The Amish in Arkansas (3 Communities)

arkansas amishArkansas has seen just a few attempts at Amish settlement, with the first settlers arriving in the 1920s. As of 2023, there is a small Amish presence in the state found in three communities.

Amish communities in Arkansas

By its nickname, the “Natural State” seems like it would be a great location for Amish. However, few have ever attempted to settle Arkansas, and few are found there today. In contrast, Arkansas’s neighbor to the north, Missouri, has seen much greater Amish settlement (the seventh-largest population in America).

A buggy in the community at Salem, AR. Image by Don Burke

Reasons for little Arkansas Amish settlement likely include climate and proximity to other communities.  Relatively few Amish are found in the Southern states (read more on Amish in the South).

According to the Young Center for Anabaptist and Pietist Studies, Arkansas is home to three Amish settlements as of 2021 (since 2010, the state lost one settlement, the community near Rector in Clay County). Amish communities can be found near Salem in Fulton County on the Missouri border (founded 2008), in the area of Siloam Springs and Gentry in Benton County (founded 2013), as well as in Logan County (2020).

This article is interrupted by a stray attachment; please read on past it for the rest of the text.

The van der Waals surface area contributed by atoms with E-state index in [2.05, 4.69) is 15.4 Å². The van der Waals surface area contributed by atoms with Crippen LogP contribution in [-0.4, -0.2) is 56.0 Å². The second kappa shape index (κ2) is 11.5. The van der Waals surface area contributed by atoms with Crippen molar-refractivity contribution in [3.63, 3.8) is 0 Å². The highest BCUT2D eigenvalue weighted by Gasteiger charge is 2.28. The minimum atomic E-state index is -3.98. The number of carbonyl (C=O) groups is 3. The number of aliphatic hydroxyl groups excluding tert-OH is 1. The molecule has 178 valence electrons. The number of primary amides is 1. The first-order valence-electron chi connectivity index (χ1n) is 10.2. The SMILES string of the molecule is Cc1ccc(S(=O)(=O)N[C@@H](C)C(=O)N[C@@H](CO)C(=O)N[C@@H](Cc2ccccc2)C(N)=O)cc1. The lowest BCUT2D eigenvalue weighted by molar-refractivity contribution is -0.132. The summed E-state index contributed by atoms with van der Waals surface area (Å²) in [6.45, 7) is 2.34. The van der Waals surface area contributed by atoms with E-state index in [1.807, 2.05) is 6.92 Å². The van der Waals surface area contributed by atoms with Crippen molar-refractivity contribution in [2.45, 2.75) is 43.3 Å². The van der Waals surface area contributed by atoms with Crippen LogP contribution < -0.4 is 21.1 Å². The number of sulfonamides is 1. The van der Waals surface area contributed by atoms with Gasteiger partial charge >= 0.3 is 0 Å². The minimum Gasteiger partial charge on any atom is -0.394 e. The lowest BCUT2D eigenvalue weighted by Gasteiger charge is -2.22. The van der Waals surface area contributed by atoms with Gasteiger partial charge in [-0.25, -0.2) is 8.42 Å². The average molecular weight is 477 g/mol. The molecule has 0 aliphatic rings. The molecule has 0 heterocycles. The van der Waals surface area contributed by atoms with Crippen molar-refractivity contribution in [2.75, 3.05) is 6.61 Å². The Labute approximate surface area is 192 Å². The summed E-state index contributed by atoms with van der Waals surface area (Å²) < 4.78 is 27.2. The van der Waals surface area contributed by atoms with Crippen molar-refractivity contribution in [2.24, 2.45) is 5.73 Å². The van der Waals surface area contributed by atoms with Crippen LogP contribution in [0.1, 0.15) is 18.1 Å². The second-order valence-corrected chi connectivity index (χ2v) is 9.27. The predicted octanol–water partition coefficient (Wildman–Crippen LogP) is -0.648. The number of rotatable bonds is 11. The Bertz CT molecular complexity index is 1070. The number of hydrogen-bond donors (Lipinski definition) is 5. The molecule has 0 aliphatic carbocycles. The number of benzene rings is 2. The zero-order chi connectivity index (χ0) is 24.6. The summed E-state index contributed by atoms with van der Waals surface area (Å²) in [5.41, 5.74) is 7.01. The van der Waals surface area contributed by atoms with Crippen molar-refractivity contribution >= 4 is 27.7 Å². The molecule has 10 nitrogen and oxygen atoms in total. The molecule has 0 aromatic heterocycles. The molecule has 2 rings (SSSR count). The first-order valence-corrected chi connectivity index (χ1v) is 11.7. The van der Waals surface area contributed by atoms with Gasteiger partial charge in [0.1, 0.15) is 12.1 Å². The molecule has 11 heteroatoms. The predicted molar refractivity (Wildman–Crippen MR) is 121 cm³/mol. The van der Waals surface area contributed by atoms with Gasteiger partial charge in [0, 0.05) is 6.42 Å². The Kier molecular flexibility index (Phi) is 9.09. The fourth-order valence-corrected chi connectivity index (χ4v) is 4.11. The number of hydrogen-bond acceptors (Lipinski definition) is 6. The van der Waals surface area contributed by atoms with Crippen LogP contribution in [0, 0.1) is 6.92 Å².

A scene from the Fulton County, Arkansas Amish settlement. Photo by Don Burke

Settlers to the Fulton County community originated from the Tennessee Amish settlement at McKenzie. In a 2009 news piece on Amish produce, Fulton County settler and former horseshoer Vernon Borntreger explained that before his move, Tennessee neighbors had told him “growing produce is as hard on your back as shoeing horses. I told them that might be, but I didn’t have to worry about getting kicked by the produce” (see “Vernon’s First Year Garden Produces the Produce”).

The community is a single church district in size though has grown over time from just a handful of families. For a closer look at the Fulton County settlement, see this post.

The settlement in Benton County is slightly larger at two church districts in size. Finally, a third community was founded in the Natural State in 2020. This very small settlement lies near Magazine in Logan County.

Historical Amish settlements in Arkansas

In their nearly three centuries in North America, Amish have settled many states, with varying success. Arkansas attracted its first Amish pioneers in the 1920s.  Settlers from the Centreville Amish community in St. Joseph County, Michigan began arriving in Arkansas County in 1927, settling on farms in the vicinity of the town of Stuttgart.  A total of seven families made up this community.